incapacity


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in·ca·pac·i·ty

 (ĭn′kə-păs′ĭ-tē)
n. pl. in·ca·pac·i·ties
1. Inadequate strength or ability; lack of capacity.
2. A defect or handicap; a disability.
3. Law Disqualification from taking part in a legal proceeding because of mental or physical disability or because of lack of legal power or authority.

incapacity

(ˌɪnkəˈpæsɪtɪ)
n, pl -ties
1. lack of power, strength, or capacity; inability
2. (Law) law
a. legal disqualification or ineligibility
b. a circumstance causing this

in•ca•pac•i•ty

(ˌɪn kəˈpæs ɪ ti)

n.
1. lack of ability, qualification, or strength; incapability.
2. lack of legal power to act.
[1605–15; < Late Latin]
ThesaurusAntonymsRelated WordsSynonymsLegend:
Noun1.incapacity - lack of intellectual power
inability - lack of ability (especially mental ability) to do something
mental ability, capacity - the power to learn or retain knowledge; in law, the ability to understand the facts and significance of your behavior
2.incapacity - lack of physical or natural qualifications
incapability, incapableness - the quality of not being capable -- physically or intellectually or legally
capacity - capability to perform or produce; "among his gifts is his capacity for true altruism"; "limited runway capacity"; "a great capacity for growth"

incapacity

incapacity

noun
Translations

incapacity

[ˌɪnkəˈpæsɪtɪ] Nincapacidad f

incapacity

[ˌɪnkəˈpæsɪti] n (= inability) → incapacité fin-car [ˌɪnˈkɑːr] modif [system, CD player] → embarqué(e)

incapacity

n
Unfähigkeit f(for für); incapacity for workArbeitsunfähigkeit f
(Jur) → mangelnde Berechtigung (for zu); incapacity to inheritErbunfähigkeit f; incapacity of a minorGeschäftsunfähigkeit feines Minderjährigen

incapacity

[ˌɪnkəˈpæsɪtɪ] nincapacità (Law) → inabilitazione
References in classic literature ?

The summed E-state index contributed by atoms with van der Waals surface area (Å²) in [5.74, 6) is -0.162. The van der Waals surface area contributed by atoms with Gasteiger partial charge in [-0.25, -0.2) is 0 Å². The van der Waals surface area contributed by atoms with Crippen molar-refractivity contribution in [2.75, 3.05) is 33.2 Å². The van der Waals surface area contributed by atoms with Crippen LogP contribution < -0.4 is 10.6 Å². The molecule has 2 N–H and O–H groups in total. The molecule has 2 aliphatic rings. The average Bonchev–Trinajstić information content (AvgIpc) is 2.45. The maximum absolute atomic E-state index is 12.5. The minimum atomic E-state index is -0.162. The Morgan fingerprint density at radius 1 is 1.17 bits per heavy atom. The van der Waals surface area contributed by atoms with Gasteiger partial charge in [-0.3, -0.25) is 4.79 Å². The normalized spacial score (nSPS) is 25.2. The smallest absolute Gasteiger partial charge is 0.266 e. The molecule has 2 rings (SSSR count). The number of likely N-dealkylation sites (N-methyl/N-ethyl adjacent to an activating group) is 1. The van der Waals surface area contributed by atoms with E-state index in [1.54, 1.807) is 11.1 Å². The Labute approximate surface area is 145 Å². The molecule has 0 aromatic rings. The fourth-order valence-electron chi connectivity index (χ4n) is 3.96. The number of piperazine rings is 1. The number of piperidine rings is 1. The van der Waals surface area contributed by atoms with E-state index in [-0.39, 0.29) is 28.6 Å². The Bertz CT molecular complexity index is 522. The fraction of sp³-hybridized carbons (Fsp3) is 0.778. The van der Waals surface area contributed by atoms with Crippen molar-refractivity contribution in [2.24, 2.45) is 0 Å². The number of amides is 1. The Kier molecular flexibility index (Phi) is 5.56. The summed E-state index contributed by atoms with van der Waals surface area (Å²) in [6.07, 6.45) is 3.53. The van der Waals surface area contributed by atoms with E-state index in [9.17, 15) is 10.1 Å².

Such things are not predicated of a person in virtue of his disposition, but in virtue of his inborn capacity or incapacity to do something with ease or to avoid defeat of any kind.
He had not long ruminated on these matters, before it occurred to his memory that he had a brother who was under no such unhappy incapacity.
His lack of interest in the subjects she started, and his equal incapacity to contribute to her entertainment, were so obvious that she could not conceal her disappointment.
But would it be wise, or would it not rather be the extreme of folly, to stop at this point, and to leave the government intrusted with the care of the national defense in a state of absolute incapacity to provide for the protection of the community against future invasions of the public peace, by foreign war or domestic convulsions?
Morland, who did not insist on her daughters being accomplished in spite of incapacity or distaste, allowed her to leave off.
It was unaccountable that he didn't attempt a little help of that sort out of his majestic supply of incapacity for the job.
The men of fine parts protect themselves by solitude, or by courtesy, or by satire, or by an acid worldly manner, each concealing as he best can his incapacity for useful association, but they want either love or self-reliance.
Grose--as I did there, over and over, in the small hours-- that with their voices in the air, their pressure on one's heart, and their fragrant faces against one's cheek, everything fell to the ground but their incapacity and their beauty.
Pardon me, monsieur, if I venture to add that what I have just said is of importance to the poor girl; she already experiences great difficulty in impressing these giddy young things with a due degree of deference for her authority, and should that difficulty be increased by new discoveries of her incapacity, she might find her position in my establishment too painful to be retained; a circumstance I should much regret for her sake, as she can ill afford to lose the profits of her occupation here.
These reasons were the treachery of the Austrians, a defective commissariat, the treachery of the Pole Przebyszewski and of the Frenchman Langeron, Kutuzov's incapacity, and (it was whispered) the youth and inexperience of the sovereign, who had trusted worthless and insignificant people.
He therefore gently insinuated the incapacity of the native of any other country to engage in the genial conflict of the bowl with the hardy and strong-headed Saxons; something he mentioned, but slightly, about his own holy character, and ended by pressing his proposal to depart to repose.
These questions cannot be fully answered, without supposing that the fears of discord and disunion among a number of counsellors exceeded the apprehension of treachery or incapacity in a single individual.